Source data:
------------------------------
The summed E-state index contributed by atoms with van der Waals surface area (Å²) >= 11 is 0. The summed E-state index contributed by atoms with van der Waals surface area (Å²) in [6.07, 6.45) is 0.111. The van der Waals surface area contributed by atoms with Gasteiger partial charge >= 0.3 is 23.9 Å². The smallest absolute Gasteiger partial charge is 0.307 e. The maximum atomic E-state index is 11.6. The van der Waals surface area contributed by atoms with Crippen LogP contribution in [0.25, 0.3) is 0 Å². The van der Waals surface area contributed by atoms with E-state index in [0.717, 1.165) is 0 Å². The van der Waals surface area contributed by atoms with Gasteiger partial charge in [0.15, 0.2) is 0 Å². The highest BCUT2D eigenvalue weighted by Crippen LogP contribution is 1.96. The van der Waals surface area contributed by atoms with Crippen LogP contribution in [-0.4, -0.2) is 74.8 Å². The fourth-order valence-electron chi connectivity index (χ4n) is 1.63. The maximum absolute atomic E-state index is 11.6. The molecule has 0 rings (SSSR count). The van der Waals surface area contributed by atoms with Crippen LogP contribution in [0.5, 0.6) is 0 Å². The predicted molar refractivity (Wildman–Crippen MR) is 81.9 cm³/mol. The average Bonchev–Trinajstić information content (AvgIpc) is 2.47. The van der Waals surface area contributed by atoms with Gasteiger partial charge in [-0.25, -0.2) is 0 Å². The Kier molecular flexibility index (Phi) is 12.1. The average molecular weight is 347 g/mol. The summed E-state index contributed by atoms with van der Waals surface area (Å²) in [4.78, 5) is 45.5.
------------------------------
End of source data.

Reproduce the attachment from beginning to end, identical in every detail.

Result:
The summed E-state index contributed by atoms with van der Waals surface area (Å²) >= 11 is 0. The summed E-state index contributed by atoms with van der Waals surface area (Å²) in [6.07, 6.45) is 0.111. The van der Waals surface area contributed by atoms with Gasteiger partial charge >= 0.3 is 23.9 Å². The smallest absolute Gasteiger partial charge is 0.307 e. The maximum atomic E-state index is 11.6. The van der Waals surface area contributed by atoms with Crippen LogP contribution in [0.25, 0.3) is 0 Å². The van der Waals surface area contributed by atoms with E-state index in [0.717, 1.165) is 0 Å². The van der Waals surface area contributed by atoms with Gasteiger partial charge in [0.15, 0.2) is 0 Å². The highest BCUT2D eigenvalue weighted by Crippen LogP contribution is 1.96. The van der Waals surface area contributed by atoms with Crippen LogP contribution in [-0.4, -0.2) is 74.8 Å². The fourth-order valence-electron chi connectivity index (χ4n) is 1.63. The maximum absolute atomic E-state index is 11.6. The molecule has 0 rings (SSSR count). The van der Waals surface area contributed by atoms with Crippen LogP contribution in [0.5, 0.6) is 0 Å². The predicted molar refractivity (Wildman–Crippen MR) is 81.9 cm³/mol. The average Bonchev–Trinajstić information content (AvgIpc) is 2.47. The van der Waals surface area contributed by atoms with Gasteiger partial charge in [-0.25, -0.2) is 0 Å². The Kier molecular flexibility index (Phi) is 12.1. The average molecular weight is 347 g/mol. The summed E-state index contributed by atoms with van der Waals surface area (Å²) in [4.78, 5) is 45.5.